Crest of the Fishmongers’ Company

Wonders of the Deep, 1 by Arnold Von Hacken

Wonders of the Deep, 2 by Arnold Von Hacken

Wonders of the Deep, 3 by Arnold Von Hacken

Arnold Von Hacken’s eight paintings of Wonders of the Deep

Wonders of the Deep, 4 by Arnold Von Hacken

Wonders of the Deep, 5 by Arnold Von Hacken

This stained glass of the earlier Fishmongers’ Crest dates from the before the Fire of London

Wonders of the Deep, 6 by Arnold Von Hacken

Wonders of the Deep, 7  by Arnold Von Hacken

Wonders of the Deep, 8 by Arnold Von Hacken

Chair made from the timber of old London Bridge with a seat including a piece of stone from the bridge and a back showing designs of subsequent bridges

Turtle shell painted with the crest of the Fishmongers’ Company

Figure of St Peter the Fisherman from the Fishmongers’ barge

Queen Victoria presides over the Great Hall

Fishmongers’ crest in the Great Hall

Fishmongers’ crest from a steel muniment box

Fishmongers’ funeral pall embroidered by nuns c. 1500

Christ hands the keys of Heaven to St Peter, the Fisherman

Merman from the pall

Mermaid from the pall

Fishmongers’ Hall, Fishmongers’ Wharf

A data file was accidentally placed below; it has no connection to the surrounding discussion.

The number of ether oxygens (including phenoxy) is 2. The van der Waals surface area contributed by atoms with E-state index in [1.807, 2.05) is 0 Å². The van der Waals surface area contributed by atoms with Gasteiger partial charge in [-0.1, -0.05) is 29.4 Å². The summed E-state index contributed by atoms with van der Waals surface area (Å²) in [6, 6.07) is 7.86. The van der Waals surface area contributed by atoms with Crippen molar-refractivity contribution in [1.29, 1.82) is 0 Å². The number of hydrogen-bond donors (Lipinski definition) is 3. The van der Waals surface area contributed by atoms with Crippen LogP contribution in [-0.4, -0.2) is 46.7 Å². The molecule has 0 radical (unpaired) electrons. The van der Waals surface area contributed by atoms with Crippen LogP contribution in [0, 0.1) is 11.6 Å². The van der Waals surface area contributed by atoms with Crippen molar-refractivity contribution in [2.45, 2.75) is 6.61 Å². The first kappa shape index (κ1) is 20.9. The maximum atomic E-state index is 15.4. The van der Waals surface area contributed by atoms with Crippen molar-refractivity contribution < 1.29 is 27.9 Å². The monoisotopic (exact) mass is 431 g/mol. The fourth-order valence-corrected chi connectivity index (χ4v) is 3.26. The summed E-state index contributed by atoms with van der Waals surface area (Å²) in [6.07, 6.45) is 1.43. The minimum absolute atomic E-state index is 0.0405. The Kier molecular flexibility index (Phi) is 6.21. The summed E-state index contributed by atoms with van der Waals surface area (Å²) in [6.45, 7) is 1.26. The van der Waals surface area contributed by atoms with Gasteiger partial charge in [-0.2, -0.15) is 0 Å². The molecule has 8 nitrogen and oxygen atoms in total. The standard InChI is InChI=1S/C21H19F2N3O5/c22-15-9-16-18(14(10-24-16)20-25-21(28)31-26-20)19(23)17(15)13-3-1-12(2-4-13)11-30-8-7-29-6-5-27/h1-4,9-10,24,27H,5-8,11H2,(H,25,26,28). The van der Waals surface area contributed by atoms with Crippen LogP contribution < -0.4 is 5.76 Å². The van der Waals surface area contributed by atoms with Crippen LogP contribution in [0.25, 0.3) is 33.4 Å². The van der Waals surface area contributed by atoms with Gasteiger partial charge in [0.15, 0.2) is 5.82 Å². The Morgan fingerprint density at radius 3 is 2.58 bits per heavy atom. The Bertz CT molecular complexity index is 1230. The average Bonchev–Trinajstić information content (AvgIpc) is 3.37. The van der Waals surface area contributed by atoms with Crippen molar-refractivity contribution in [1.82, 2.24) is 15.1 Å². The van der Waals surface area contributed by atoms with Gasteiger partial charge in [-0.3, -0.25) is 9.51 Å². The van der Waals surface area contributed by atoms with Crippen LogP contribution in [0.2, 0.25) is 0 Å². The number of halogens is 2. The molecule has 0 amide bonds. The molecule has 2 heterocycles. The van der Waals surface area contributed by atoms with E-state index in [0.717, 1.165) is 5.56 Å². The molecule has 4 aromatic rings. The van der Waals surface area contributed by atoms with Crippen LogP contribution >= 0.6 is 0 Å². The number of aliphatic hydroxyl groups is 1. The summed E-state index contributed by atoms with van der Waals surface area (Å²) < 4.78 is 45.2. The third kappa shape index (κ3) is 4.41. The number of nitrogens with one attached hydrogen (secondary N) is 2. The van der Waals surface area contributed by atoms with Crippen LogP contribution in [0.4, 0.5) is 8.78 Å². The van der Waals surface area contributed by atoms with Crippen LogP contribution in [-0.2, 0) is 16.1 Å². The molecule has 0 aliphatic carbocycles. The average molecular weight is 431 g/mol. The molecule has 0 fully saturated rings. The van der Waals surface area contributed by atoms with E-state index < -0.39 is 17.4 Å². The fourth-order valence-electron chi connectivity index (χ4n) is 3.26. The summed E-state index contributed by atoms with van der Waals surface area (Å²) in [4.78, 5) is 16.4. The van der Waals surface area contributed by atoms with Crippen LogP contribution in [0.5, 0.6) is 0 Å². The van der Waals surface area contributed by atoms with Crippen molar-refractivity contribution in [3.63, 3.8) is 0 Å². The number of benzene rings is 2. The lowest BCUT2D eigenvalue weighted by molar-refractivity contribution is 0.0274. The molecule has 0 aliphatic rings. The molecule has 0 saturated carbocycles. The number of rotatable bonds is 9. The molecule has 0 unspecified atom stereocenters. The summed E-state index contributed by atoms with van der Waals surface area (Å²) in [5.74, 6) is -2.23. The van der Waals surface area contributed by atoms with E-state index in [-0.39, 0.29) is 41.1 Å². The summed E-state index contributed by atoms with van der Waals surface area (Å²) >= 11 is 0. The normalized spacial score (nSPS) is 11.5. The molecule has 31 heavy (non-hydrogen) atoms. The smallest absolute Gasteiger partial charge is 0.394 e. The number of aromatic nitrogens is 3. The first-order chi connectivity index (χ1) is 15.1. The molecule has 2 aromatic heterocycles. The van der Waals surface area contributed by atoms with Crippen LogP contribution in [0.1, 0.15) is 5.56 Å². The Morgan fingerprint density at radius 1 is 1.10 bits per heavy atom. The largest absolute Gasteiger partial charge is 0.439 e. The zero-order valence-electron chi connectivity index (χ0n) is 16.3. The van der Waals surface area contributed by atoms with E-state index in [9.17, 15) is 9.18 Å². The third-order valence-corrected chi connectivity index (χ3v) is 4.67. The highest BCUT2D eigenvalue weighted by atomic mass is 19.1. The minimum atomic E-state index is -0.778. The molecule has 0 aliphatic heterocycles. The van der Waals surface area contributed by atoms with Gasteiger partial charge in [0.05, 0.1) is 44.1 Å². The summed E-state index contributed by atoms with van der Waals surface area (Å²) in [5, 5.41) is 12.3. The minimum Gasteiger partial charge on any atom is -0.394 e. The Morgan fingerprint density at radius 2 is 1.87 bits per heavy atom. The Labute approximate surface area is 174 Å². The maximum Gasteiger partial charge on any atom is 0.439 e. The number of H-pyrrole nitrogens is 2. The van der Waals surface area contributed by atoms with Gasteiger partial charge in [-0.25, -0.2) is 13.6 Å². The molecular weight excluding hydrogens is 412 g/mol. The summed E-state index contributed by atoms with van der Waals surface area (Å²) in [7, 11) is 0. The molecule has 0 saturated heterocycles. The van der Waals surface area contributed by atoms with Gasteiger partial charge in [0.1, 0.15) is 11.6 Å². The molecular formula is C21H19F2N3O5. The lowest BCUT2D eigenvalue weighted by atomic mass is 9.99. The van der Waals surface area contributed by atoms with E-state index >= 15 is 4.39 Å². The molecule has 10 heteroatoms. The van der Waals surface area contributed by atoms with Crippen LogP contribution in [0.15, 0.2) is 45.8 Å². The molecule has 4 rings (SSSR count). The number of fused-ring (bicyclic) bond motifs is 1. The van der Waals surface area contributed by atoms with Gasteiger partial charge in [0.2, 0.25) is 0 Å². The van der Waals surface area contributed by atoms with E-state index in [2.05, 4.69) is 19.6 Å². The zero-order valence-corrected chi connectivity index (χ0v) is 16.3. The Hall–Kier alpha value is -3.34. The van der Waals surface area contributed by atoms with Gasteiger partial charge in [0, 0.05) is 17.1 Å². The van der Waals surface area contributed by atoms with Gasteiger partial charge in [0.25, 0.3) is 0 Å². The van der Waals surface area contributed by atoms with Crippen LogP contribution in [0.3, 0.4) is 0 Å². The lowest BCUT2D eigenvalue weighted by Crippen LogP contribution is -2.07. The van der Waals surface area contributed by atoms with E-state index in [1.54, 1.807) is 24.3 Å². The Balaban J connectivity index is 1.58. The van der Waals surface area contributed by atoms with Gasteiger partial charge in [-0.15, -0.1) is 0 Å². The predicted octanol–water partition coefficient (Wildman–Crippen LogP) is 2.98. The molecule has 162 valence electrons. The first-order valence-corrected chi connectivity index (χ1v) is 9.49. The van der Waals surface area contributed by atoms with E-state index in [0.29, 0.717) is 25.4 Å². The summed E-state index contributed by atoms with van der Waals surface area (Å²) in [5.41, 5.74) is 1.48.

Interior of Billingsgate Market at 6am by George Elgar Hicks

Fishmongers’ Hall, London Bridge

Paintings reproduced courtesy of Fishmongers’ Hall

You may also like to take a look at

At Drapers’ Hall

At Goldsmiths’ Hall

At Vintners’ Hall

At Stationers’ Hall

18 Responses leave one →
  1. David Tarrant permalink
    November 12, 2015

    Thank you GA for showing us the interior of Fishmonger’s Hall. I particularly enjoyed the painting of the interior of Billingsgate Market at 6am.

    As ever, your photography is stunning.

  2. November 12, 2015

    Wonderful place, thanks for sharing the great photos, Valerie

  3. Barbara Elsmore permalink
    November 12, 2015

    Thank you for the verbal and pictorial tour of this magnificent building with its wonderful colourful interiors and beautiful artefacts and paintings. A real treat.

  4. Annie G permalink
    November 12, 2015

    Dear GA, thank you so much for this, another in the enchanting and intriguing series on the guild halls of London. They are such mysteries to those who pass by. I have often wondered what it would be like inside Fishmongers Hall as I have crossed the bridge and looked up at the windows. It is such a beautiful building and I am delighted that it still retains its wharf and stairs.

  5. Don Gillett permalink
    November 12, 2015

    Dear Gentle Author,